The Stockbrokers and Financial Advisers Association has called on FASEA to provide a more practical education pathway for mature advisers to reduce the number of older advisers leaving the industry.
In a submission to FASEA, SAFAA said it is “not happy with FASEA’s proposed pathways”, noting that a “significant number” of advisers are expected to leave the industry if the pathways are enforced in their current form.
“This will result in a low level of advice for retail clients,” SAFAA said.
“Additionally, it will also mean that there will be a reduced number of experienced advisers to mentor new entrants to our industry. It is highly probable that consumers will be disadvantaged for a number of years.”
SAFAA suggested this problem could be mitigated by accepting an AQF level 8 certificate as a sufficient qualification for “an existing, experienced adviser without a degree” and provide a more practical pathway for older advisers to leave the industry by “extending the sunset period” for these advisers.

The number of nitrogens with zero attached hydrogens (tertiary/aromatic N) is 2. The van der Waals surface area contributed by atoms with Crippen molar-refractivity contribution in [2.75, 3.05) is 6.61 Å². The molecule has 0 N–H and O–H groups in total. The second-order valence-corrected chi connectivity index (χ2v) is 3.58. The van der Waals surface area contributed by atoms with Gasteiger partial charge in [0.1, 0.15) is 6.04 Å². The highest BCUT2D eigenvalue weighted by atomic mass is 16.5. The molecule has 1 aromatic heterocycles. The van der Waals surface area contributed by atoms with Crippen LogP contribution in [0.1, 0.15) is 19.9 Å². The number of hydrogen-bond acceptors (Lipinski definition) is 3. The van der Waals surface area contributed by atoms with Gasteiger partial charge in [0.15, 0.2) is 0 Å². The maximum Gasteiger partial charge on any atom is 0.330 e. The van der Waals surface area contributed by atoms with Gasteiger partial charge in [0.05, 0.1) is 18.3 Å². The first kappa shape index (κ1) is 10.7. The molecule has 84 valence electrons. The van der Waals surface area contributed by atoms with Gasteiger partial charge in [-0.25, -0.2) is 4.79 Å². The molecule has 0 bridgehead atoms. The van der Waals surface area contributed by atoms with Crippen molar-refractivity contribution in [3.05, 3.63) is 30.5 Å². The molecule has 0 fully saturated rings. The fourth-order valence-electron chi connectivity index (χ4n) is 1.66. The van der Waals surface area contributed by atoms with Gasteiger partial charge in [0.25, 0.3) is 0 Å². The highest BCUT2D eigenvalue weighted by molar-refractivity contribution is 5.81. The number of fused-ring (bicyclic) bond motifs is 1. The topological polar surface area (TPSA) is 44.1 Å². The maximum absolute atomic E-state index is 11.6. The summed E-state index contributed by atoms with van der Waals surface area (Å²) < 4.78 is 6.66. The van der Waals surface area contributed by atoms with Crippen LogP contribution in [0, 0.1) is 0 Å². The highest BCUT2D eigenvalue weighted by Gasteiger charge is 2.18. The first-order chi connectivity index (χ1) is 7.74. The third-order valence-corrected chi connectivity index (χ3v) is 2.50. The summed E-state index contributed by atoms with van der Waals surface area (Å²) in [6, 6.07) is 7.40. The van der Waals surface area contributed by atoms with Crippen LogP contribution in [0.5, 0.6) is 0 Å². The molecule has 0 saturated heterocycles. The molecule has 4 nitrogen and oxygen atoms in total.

“This would still necessitate these advisers passing the national exam and complying with CPD during that time,” SAFAA added.
The association also suggested the national exam focus “exclusively on the subjects intended for the bridging course”, which would then make the bridging course redundant, “as would any separate requirement to study ethics”.
Last week, ifa reported that SAFAA had joined a number of other associations, including the AFA, to form the Alliance for a Fairer Retirement System – a lobby group opposed to the Labor party’s proposal to disallow refunds for excess franking credits.
SUBSCRIBE TO THE IFA DAILY BULLETIN
- 19 Dec 2018Advice bodies reach code monitoring agreementBy Adrian Flores
- 18 Dec 2018Court lays charges against former Sydney adviserBy Adrian Flores
- 19 Dec 2018Fiducian buys Vic financial planning businessBy Sarah Simpkins
- 18 Dec 2018ASIC permanently bans Victorian adviserBy Adrian Flores
- 18 Dec 2018Melbourne-based dealer group loses AFSLBy James Mitchell
- 18 Dec 2018AFA appoints new chair of women advocacy bodyBy Sarah Simpkins
- view all